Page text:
Click Here to Register for Conference 2014!

We hope they are a blessing to you and your family and that you will consider joining us next year for Christ For The Whole Man 2015!

We apparently had a technical difficulty and didn’t get the last message recorded, so we apologize for that.  But the rest of the messages can be heard and downloaded from Sermon Audio.  Just click here!


Conference 2014′s opening message was preached by myself (Ernie Yarbrough) and was entitled “All To Jesus I surrender: The Blood-Bought Life Of The Christian”. This message sought to lay the groundwork for the entirety of the conference by showing the connection between the positional reality of fallen man and the practical outworking of an estate of sin and estrangement from God. This was contrasted with the positional reality of the new man and the practical outworking of the an estate of grace in Jesus Christ as a son adopted into the family of God.  These were cast under opposing but equally dominant principles in the text verse Romans 5:21Romans 5:21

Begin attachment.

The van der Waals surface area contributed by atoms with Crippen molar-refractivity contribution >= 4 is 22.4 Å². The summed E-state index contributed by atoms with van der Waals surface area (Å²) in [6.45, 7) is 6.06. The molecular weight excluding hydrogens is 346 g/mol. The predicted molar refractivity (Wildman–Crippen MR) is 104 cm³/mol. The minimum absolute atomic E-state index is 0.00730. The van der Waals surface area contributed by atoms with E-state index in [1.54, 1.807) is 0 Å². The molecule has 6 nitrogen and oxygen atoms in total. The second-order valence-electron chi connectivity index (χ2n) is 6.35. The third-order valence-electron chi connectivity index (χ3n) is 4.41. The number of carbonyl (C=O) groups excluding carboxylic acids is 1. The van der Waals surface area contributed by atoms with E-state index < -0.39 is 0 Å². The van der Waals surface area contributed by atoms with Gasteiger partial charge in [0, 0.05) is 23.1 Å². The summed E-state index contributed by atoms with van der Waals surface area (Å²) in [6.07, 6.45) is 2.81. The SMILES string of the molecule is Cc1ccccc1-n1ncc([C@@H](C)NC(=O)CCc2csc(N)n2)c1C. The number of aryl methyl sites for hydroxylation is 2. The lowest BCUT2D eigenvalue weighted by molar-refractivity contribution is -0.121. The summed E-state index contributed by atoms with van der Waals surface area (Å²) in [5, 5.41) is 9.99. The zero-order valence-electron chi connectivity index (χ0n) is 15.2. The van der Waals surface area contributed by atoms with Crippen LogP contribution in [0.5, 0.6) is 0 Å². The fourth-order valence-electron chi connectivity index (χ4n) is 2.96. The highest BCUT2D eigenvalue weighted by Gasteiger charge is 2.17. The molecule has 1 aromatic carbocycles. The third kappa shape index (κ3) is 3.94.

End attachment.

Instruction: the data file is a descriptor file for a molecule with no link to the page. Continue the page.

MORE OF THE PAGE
English: King James Version (1611) - KJV

21 That as sin hath reigned unto death, even so might grace reign through righteousness unto eternal life by Jesus Christ our Lord.  

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–”That as sin hath reigned unto death, even so might grace reign through righteousness unto eternal life by Jesus Christ our Lord.”

Click below to listen or go here to download it from Sermon Audio!




That’s A Wrap! Conference 2014

by Ernie on August 16, 2014

Often in life the Lord gives you vantage points from which you can reflect on His goodness and stand amazed at His faithfulness and blessing.  Our second conference has provided such an opportunity for me.  What a wonderful two days!  From our last conference two years ago we grew in attendance and the blessing of God in the morning seasons of prayer and in all the messages and fellowship was very evident.  Many shed tears of thankfulness and all gave lots of hugs and rejoiced in the Lord as He spread His own table and put us under the banner of His love.